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SummaryExcellent modern adventure
The GoodAt a time when it seems as if Lucasarts-style adventures were on the way out, 'Grim Fandango' absolutely wobbles with quality. Not so much an adventure as a proper interactive movie, it combines some amusing puzzles with excellent writing and voice acting, and typically surreal Lucasarts humour. What other game allows you to deliver interactive jazz poetry? Featuring an noir-ish storyline set in the land of the dead (a kind of half-way house between the land of the living and the afterlife), you play a supernatural 'travel agent', a man who must seek out the souls of the newly-departed, and sell them travel packages to ease their passage into the next world. Borrowing liberally from 'Touch of Evil', 'Double Indeminity', 'Casablanca' and 'The Maltese Falcon', the game makes the surreal, Mexican-folklore-influenced world work and seem alive, filled with characters who also seem real. A combination of top-notch visual acting and some excellent voicing give the characters life, and even the supporting seem to have had effort put into them. It's light-years away from the awfulness of most computer game acting ('Resident Evil' springs to mind), and should make other games designers feel angry and unfulfilled. There's some great latin music, too, with more pan-pipes than you ever though you would hear in your life. The plot seems to be over all too soon. You can still buy this at full-price in some shops, and it's worth every penny.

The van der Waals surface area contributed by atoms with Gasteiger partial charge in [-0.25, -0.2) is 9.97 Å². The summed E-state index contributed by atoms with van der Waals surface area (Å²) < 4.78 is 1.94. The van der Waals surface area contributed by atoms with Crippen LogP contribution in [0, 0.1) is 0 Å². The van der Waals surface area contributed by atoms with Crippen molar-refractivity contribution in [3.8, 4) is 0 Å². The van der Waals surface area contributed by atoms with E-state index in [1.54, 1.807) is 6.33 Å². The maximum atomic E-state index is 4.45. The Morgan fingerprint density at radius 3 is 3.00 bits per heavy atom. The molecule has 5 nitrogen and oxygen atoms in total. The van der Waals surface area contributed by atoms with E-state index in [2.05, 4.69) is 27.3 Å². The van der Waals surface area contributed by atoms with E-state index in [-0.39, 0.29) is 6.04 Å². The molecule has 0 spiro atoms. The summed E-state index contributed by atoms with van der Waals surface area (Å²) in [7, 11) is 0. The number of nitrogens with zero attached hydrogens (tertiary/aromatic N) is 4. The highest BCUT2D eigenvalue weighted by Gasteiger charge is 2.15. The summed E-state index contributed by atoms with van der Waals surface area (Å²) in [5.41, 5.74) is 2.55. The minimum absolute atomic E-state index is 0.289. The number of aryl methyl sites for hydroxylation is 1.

The BadThere isn't much to not like. The odd perspectives sometimes hinder your navigation, and it's too easy to run into walls and slide off when in fact you wanted to go through a door. Furthermore, two of the puzzles require non-obvious pixel-perfect positioning (you'll know them when you get to them). Apart from that, this game is perfect.